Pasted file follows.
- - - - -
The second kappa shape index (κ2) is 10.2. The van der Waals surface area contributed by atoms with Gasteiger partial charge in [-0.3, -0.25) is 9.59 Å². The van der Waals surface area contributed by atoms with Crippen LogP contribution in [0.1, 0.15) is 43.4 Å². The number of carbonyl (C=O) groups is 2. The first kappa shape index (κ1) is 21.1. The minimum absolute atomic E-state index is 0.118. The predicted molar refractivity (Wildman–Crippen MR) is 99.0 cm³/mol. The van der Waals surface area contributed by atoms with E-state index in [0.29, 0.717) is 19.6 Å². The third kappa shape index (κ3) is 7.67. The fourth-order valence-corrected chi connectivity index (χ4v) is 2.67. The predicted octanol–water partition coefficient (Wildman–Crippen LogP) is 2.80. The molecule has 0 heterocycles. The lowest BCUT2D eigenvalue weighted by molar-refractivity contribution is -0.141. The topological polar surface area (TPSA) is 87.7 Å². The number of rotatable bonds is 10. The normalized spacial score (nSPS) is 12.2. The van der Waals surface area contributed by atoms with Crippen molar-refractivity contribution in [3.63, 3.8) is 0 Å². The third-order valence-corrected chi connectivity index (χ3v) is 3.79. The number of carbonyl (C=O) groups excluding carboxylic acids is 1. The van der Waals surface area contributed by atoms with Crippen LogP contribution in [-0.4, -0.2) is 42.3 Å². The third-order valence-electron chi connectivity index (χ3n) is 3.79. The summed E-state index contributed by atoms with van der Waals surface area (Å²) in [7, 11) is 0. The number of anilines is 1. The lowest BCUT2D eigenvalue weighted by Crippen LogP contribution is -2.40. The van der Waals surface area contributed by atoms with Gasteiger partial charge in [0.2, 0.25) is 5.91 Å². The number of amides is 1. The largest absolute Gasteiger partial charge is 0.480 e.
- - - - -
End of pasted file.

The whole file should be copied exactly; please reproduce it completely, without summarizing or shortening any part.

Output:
The second kappa shape index (κ2) is 10.2. The van der Waals surface area contributed by atoms with Gasteiger partial charge in [-0.3, -0.25) is 9.59 Å². The van der Waals surface area contributed by atoms with Crippen LogP contribution in [0.1, 0.15) is 43.4 Å². The number of carbonyl (C=O) groups is 2. The first kappa shape index (κ1) is 21.1. The minimum absolute atomic E-state index is 0.118. The predicted molar refractivity (Wildman–Crippen MR) is 99.0 cm³/mol. The van der Waals surface area contributed by atoms with E-state index in [0.29, 0.717) is 19.6 Å². The third kappa shape index (κ3) is 7.67. The fourth-order valence-corrected chi connectivity index (χ4v) is 2.67. The predicted octanol–water partition coefficient (Wildman–Crippen LogP) is 2.80. The molecule has 0 heterocycles. The lowest BCUT2D eigenvalue weighted by molar-refractivity contribution is -0.141. The topological polar surface area (TPSA) is 87.7 Å². The number of rotatable bonds is 10. The normalized spacial score (nSPS) is 12.2. The van der Waals surface area contributed by atoms with Crippen molar-refractivity contribution in [3.63, 3.8) is 0 Å². The third-order valence-corrected chi connectivity index (χ3v) is 3.79. The number of carbonyl (C=O) groups excluding carboxylic acids is 1. The van der Waals surface area contributed by atoms with Crippen LogP contribution in [-0.4, -0.2) is 42.3 Å². The third-order valence-electron chi connectivity index (χ3n) is 3.79. The summed E-state index contributed by atoms with van der Waals surface area (Å²) in [7, 11) is 0. The number of anilines is 1. The lowest BCUT2D eigenvalue weighted by Crippen LogP contribution is -2.40. The van der Waals surface area contributed by atoms with Gasteiger partial charge in [0.2, 0.25) is 5.91 Å². The number of amides is 1. The largest absolute Gasteiger partial charge is 0.480 e.